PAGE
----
- Delivering the Future of Healthcare: Maintain Compliance, Improve Efficiency and Continuity of Care...Virtually Anywhere
- Event Log Management & Compliance Best Practices: For Government & Healthcare Industry Sectors
- HIPAA Compliant Hosting
- VMware View for Healthcare: Improve Clinician Workflow
- Saving Lives Virtually – A Day in the Life of Today’s Physician
The Health IT Standards Committee has endorsed a single set of vocabulary standards and a single guide for putting them in place for each area of quality reporting measures, an accomplishment that some individuals and groups have been working on for 10 years. The domains include medications, labs and allergies.
The committee will recommend to the Office of the National Coordinator for Health IT to incorporate the vocabulary standards and implementation guides in certification criteria for electronic health records (EHRs) for stage 2 of meaningful use.
Standards provide the common technical methods that can be installed in EHRs to support functions that improve care and help physicians and hospitals meet meaningful use.
ONC has offered choices of vocabulary standards associated with some quality measures in stage one, according to Dr. John Halamka, committee co-chair and CIO of Beth Israel Deaconess Medical Center.
“Today we have achieved something that some of us have been working on for a decade. For the first time in history, we will be declaring a single set of standards for each domain with one set of implementation guides,” Halamka said at the Aug. 17 committee meeting. “This is truly a momentous event.”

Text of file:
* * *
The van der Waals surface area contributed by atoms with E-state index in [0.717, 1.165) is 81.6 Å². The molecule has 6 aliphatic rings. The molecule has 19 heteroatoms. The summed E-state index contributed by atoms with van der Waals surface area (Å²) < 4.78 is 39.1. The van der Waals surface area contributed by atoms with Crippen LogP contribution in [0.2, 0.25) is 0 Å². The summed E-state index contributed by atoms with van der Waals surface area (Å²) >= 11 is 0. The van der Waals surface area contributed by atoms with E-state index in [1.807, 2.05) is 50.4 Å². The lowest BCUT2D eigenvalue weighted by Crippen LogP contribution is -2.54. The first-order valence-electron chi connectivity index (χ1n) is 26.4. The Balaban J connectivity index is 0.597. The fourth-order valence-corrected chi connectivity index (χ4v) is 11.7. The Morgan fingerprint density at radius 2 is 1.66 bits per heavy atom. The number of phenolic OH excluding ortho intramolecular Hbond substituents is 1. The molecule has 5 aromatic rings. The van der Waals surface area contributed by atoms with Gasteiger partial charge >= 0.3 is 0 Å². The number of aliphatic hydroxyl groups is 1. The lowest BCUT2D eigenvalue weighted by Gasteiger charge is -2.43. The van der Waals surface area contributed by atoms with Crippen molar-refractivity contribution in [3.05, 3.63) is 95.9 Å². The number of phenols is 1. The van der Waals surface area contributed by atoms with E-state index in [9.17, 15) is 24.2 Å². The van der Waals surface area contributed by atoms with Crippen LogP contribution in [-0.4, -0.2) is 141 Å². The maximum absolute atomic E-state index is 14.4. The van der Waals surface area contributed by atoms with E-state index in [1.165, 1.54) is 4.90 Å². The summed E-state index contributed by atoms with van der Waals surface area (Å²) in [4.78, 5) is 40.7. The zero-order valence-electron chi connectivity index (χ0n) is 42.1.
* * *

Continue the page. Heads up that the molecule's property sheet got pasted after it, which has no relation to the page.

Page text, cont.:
In categories where more work is needed, the committee will suggest that pilots be the next step.
One criticism of stage one where vocabulary standards are involved is the availability of choice. “Every time we say ‘or,’ we really mean ‘and.’ It creates a dizzying amount of mapping because vendors must support every variation,” Halamka said.
Over the past month, the committee has fine-tuned the proposals of two of its work groups to require a minimal number of vocabulary standards, primarily SNOMED-CT, LOINC or RxNorm.
“For every category of vocabulary, they have chosen one standard,” Halamka said.
The Systematized Nomenclature of Medicine-Clinical Terms (SNOMED-CT) is a standard medical vocabulary for use in electronic health records for sharing information across specialties and sites of care. The Logical Observation Identifiers Names and Codes (LOINC) is used for lab and clinical identifiers. And RxNorm is a standard for the names for clinical drugs and drug delivery devices produced by the National Library of Medicine.
For example, SNOMED will be used to describe condition or diagnosis, transactions in the patient and physician encounter, communications and the adverse effect caused by drugs, said Jamie Ferguson, chair of the vocabulary panel and vice president of Kaiser Permanente's health IT strategy and policy. RxNorm will identify the medication and SNOMED the non-medications that cause the adverse effects.
Throughout the recommendations, LOINC is frequently used to identify an instrument for survey or assessment, such as smoking status, and SNOMED for the answers to the questions or what is observed, Ferguson said.
[See also: ONC wants comments about metadata standards for EHRs.]
Wes Rishel, committee member and vice president and distinguished analyst in Gartner's healthcare provider research practice, noted the “enormous progress” the industry has made in the past two years in agreeing on implementable standards measures.
“You don’t know how complicated it is until you try to make it simple,” he said. The outcome will support the ability to aggregate the information about health care throughout the country.
Rishel cautioned, however, that the difficult work is still ahead – providers using the standards to meet meaningful use. He suggested keeping the process of standards development public and inviting continued feedback on standards implementation for stage 1 when providers report quality measures.